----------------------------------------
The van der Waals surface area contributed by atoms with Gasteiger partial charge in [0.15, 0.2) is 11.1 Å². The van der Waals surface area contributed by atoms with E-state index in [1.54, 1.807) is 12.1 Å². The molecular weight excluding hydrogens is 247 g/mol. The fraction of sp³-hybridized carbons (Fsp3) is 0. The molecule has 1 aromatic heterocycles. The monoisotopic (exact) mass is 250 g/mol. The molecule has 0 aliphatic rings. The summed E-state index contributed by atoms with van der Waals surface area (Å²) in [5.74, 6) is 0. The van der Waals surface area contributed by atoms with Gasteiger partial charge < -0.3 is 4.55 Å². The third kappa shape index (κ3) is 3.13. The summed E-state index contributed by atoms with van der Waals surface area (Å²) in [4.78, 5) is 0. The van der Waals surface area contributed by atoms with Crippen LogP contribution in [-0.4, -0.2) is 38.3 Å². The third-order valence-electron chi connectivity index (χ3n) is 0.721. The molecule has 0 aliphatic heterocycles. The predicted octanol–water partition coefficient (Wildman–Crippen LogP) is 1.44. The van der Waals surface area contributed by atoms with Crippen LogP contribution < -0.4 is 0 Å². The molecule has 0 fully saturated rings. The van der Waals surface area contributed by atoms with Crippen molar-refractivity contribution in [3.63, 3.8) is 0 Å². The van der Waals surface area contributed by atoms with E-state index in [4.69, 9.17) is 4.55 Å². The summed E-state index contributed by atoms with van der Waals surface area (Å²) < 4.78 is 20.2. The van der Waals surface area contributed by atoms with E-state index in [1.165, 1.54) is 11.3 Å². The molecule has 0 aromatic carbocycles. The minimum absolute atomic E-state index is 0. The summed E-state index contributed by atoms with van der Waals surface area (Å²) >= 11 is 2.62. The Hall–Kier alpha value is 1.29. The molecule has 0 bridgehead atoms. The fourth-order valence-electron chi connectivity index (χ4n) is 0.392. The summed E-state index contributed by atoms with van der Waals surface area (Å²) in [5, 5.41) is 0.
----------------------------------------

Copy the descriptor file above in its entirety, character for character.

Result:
The van der Waals surface area contributed by atoms with Gasteiger partial charge in [0.15, 0.2) is 11.1 Å². The van der Waals surface area contributed by atoms with E-state index in [1.54, 1.807) is 12.1 Å². The molecular weight excluding hydrogens is 247 g/mol. The fraction of sp³-hybridized carbons (Fsp3) is 0. The molecule has 1 aromatic heterocycles. The monoisotopic (exact) mass is 250 g/mol. The molecule has 0 aliphatic rings. The summed E-state index contributed by atoms with van der Waals surface area (Å²) in [5.74, 6) is 0. The van der Waals surface area contributed by atoms with Gasteiger partial charge < -0.3 is 4.55 Å². The third kappa shape index (κ3) is 3.13. The summed E-state index contributed by atoms with van der Waals surface area (Å²) in [4.78, 5) is 0. The van der Waals surface area contributed by atoms with Crippen LogP contribution in [-0.4, -0.2) is 38.3 Å². The third-order valence-electron chi connectivity index (χ3n) is 0.721. The molecule has 0 aliphatic heterocycles. The predicted octanol–water partition coefficient (Wildman–Crippen LogP) is 1.44. The van der Waals surface area contributed by atoms with Crippen LogP contribution < -0.4 is 0 Å². The molecule has 0 fully saturated rings. The van der Waals surface area contributed by atoms with Crippen molar-refractivity contribution in [3.63, 3.8) is 0 Å². The van der Waals surface area contributed by atoms with E-state index in [4.69, 9.17) is 4.55 Å². The summed E-state index contributed by atoms with van der Waals surface area (Å²) < 4.78 is 20.2. The van der Waals surface area contributed by atoms with E-state index in [1.165, 1.54) is 11.3 Å². The molecule has 0 aromatic carbocycles. The minimum absolute atomic E-state index is 0. The summed E-state index contributed by atoms with van der Waals surface area (Å²) >= 11 is 2.62. The Hall–Kier alpha value is 1.29. The molecule has 0 bridgehead atoms. The fourth-order valence-electron chi connectivity index (χ4n) is 0.392. The summed E-state index contributed by atoms with van der Waals surface area (Å²) in [5, 5.41) is 0.